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Brain Health & Memory

Promising New Treatment May Slow the Progression of Alzheimer’s Disease

A new medication for the treatment of Alzheimer’s disease has been approved by the FDA and is now being offered to patients at University Hospitals. Called Leqembi® (lecanemab), the new drug has shown significant promise in clinical trials and may be a treatment option for patients with mild cognitive impairment and mild dementia due to Alzheimer’s disease.


Talk to Your Neurologist

If you or a loved one have been diagnosed with Alzheimer’s disease, ask your neurologist if lecanemab might be an appropriate treatment option.

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Lecanemab is not a cure for Alzheimer’s disease and there is no evidence this or any treatment can restore or reverse lost memories or cognitive function. However, in eligible patients, it may slow progression of the disease, enhance their ability to participate in daily life and allow them to live independently longer.


How Does Lecanemab Work?

People with Alzheimer’s disease often have an abnormal buildup of plaques in their brain that contain a protein called beta-amyloid. Lecanemab is an IV medication designed to target and remove these plaques. The first FDA approved treatment to address the underlying biology of Alzheimer’s, lecanemab therapy has the potential to slow cognitive and functional decline if started in the early stages of the disease.

Lecanemab is administered every two weeks through IV infusion, with each session lasting about one hour. Patients are monitored for a period of time after each infusion to ensure there are no negative reactions to the drug.


Who Is Eligible For Lecanemab Therapy?

Those with symptoms of early Alzheimer’s disease and the confirmed presence of beta-amyloid plaques in the brain may be eligible for treatment with lecanemab. The therapy has not been tested on people with advanced Alzheimer's or those without clinical symptoms.

Early symptoms of Alzheimer’s may include:

  • Mild cognitive impairment (forgetfulness and confusion)
  • Mild dementia (difficulty performing familiar tasks)

Although there is no single diagnostic test to confirm Alzheimer’s disease, physicians may use a variety of approaches to help them make a diagnosis and determine if treatment with lecanemab might be appropriate. Tests and procedures may include:

  • Comprehensive personal and family medical history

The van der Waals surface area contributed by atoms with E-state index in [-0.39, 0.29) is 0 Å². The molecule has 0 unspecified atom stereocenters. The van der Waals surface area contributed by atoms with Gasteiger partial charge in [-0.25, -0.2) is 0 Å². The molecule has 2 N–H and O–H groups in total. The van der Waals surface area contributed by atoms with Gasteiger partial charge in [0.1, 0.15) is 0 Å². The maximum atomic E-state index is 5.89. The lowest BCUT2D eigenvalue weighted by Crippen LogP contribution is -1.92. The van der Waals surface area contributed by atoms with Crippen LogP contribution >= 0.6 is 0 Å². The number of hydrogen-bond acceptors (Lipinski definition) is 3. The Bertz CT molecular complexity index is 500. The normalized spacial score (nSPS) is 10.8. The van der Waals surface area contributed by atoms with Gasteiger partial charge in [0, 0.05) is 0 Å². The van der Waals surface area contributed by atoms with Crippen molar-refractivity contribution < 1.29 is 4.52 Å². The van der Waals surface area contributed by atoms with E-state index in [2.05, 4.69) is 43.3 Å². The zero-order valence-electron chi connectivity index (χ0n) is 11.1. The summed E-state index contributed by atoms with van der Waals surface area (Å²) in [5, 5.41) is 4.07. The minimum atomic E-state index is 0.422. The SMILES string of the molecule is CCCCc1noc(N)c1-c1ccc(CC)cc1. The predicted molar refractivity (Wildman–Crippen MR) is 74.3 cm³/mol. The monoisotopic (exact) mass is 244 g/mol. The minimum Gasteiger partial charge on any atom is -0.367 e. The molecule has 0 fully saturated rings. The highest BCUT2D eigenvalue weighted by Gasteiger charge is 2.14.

• Mental status tests
  • Physical and neurological exams
  • Blood tests
  • Spinal tap to remove a sample of cerebrospinal fluid for testing
  • MRI of the brain
  • PET scan of the brain to look for the presence of beta-amyloid plaques

What Are Potential Side Effects Of Lecanemab?

Like all medicines, lecanemab can have side effects, some of which are serious. Potential side effects include:

  • Infusion reactions such as changes in blood pressure, changes in breathing, fever, chills and skin changes. These are usually not severe and can be managed with medications such as antihistamines, anti-inflammatory medications or steroids.
  • Allergic reactions such as swelling of the face, lips, mouth or tongue. These can be serious and may prohibit continuation of the therapy.
  • Headache.
  • Amyloid-related imaging abnormalities (ARIA) which may include brain bleeding, swelling or a combination of both. Symptoms may include headaches, visual changes, dizziness, nausea, confusion and, in rare instances, it can be fatal. Prior to beginning lecanemab therapy, patients should be tested for a specific genetic factor that may increase their risk for ARIA.

Patients approved to receive Lecanemab therapy will be carefully monitored at set intervals as determined by their physician. Subsequent brain MRIs and lab tests will be obtained periodically to monitor for ARIA and other serious side effects of treatment.


Who Is Not a Candidate for Lecanemab Therapy?

For some people, the risks of lecanemab therapy may outweigh the benefits. Doctors will likely look for other ways to manage the disease if a patient has any of the following risk factors:

  • Existing brain bleeds, brain swelling or other major brain pathology
  • History of transient ischemic attack (TIA), stroke or seizures within the past 12 months
  • Uncontrolled bleeding disorder
  • Immunological disease that requires treatment with systemic medications
  • Serious hypersensitivity to lecanemab

Is Lecanemab Covered by Insurance?

This is a new medication and coverage will vary among insurance providers including Medicare and Medicaid. Patients are advised to talk to their provider to determine coverage before beginning treatment.

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You can book an appointment with a UH Neurological expert close to home by calling 440-860-2177.

Virtual visits and virtual second opinions also are available. Learn more about virtual visit.